Let’s face it. The large-scale music festival is synonymous with summer, or like Coachella or Primavera Sound in Spain, at least associated with warmer climes, little clothing, and sunshine. But a music festival in the dead center of winter? On a Sunday night no less? While it might not be an ideal situation, or a recipe for success, it’s something that Tim Peacock, the founder of the Nelsonville Music Festival, and Bob Miller, of Archie Fox
Live, hope to pull off this month with their inaugural Melted Music Festival—an all day celebration of psychedelic rock and art.
“For as long as Tim and I have been friends, which has been over ten years now, we’ve thrown around the idea of wanting to put together a psych fest,” says Miller. “We are both huge psych rock fans. The big fests that people think of first are Levitation in Austin and Desert Daze in California, and we saw a niche for something like that here in the Midwest.”
Choosing February was fortunately a decision that came with convenience. Headliner Ty Segall—perhaps the most prolific garage savants in the world right now—is someone who has never graced a Columbus stage before, someone Miller has been trying to book for years…and just happened to be available. The obvious choice then was to build a festival around this wealth of luck. When the duo started eventually spitballing other acts who would fit the Melted line-up, the stars aligned, quite literally, and the festival was born.
“For some bands and agents, it’s perception,” says Miller about the assumed flyover stigma of Columbus when bands map tours. “Our geography can help us, but it also hinders us. We do benefit from being within a couple hours drive from a lot of different markets, so a lot of people who like this type of music can make the trip.”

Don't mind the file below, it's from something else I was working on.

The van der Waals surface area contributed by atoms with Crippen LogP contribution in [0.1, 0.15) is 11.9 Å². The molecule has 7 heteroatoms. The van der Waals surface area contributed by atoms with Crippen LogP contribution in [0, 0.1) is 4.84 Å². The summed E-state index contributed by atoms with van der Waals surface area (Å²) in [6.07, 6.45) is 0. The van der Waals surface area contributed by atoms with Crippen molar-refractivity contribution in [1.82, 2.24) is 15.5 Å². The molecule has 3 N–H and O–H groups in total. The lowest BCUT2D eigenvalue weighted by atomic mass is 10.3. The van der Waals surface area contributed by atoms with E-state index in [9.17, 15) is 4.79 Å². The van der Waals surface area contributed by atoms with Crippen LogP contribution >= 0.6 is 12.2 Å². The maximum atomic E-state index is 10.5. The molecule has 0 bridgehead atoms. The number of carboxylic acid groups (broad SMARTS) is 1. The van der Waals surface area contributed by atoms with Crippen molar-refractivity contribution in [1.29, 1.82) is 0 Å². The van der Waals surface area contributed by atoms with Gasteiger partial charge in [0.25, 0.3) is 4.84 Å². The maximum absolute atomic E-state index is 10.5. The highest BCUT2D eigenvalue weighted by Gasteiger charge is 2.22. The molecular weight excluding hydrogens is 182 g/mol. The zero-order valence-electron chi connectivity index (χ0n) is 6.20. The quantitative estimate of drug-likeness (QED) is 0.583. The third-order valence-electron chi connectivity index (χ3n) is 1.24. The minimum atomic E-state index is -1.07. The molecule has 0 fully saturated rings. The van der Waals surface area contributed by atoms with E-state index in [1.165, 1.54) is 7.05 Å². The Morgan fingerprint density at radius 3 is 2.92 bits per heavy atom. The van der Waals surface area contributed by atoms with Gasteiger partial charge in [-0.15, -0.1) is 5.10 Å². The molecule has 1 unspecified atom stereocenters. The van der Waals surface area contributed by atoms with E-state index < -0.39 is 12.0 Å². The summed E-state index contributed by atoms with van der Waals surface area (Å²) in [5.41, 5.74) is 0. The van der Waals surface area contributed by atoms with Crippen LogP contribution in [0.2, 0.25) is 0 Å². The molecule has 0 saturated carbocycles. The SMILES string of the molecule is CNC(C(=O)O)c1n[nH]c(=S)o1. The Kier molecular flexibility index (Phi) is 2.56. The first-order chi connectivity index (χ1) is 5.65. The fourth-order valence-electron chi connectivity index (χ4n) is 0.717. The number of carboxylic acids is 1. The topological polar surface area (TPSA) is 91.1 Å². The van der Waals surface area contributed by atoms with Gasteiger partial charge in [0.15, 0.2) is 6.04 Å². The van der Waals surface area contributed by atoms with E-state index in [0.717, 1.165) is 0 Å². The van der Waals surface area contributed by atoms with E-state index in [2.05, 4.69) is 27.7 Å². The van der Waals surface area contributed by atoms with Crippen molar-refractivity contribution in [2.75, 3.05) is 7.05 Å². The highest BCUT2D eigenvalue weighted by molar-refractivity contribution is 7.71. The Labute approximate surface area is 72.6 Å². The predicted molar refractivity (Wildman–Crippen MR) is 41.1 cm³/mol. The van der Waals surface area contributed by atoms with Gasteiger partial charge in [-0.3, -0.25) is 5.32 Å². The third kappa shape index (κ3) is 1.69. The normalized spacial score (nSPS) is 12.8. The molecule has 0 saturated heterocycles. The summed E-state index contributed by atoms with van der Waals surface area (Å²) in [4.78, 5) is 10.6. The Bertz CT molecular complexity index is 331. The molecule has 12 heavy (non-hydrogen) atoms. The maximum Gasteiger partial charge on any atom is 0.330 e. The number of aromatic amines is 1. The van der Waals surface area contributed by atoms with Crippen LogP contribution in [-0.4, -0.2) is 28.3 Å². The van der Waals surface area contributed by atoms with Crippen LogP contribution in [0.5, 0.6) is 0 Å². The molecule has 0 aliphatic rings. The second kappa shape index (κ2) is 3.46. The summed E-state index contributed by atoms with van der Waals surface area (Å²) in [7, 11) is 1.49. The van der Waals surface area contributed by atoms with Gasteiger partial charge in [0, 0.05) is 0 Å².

In addition to Segall, who will be playing alongside White Fence for this appearance, Melted boasts sets from perennial Atlanta raga-punks the Black Lips, the pastoral folk-psych of Heron Oblivion, a rare American performance from Tokyo’s sprawlingly potent Kikagaku Moyo, and the beach buzz of Cherry Glazerr. The incredibly spastic Deerhoof from San Francisco should provide a highlight in the middle of the day, but if they’re not your forte, Melted will also include a record and poster show to provide a diversion. Cleveland’s Ma Holos and locals DANA, get things started early.
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Given Peacock’s Nelsonville brand and Miller’s myriad past fests in Columbus—Sick Weekend, Helter Swelter, the annual Rock Potluck—Melted will certainly turn the confines of the Bluestone into something else entirely. It will be a full-day experience, another cultural notch, or just a fine example of how the city is becoming a more desirable place for bands to land. Miller’s taken that chance many times before.
“In a lot of ways, concert promotion and putting together a festival like this is a lot like legalized gambling,” says Miller jokingly. “You’ve got to make the math work, you’ve got to have the chutzpah. It’s difficult to articulate, but the bigger the risk, the better the reward.”
Hopefully, this is just the beginning of an annual tradition. Why can’t we make the winter work for us? There seems nothing more Columbus than trying to make a festival a success in the bowels of our icy hell, especially if it involves a cool light show, tons of reverb, and an infinite amount of searingly wild guitar jams.
Melted takes place Sunday, February 24th, at the Bluestone. For tickets and more information visit meltedmusicfest.com.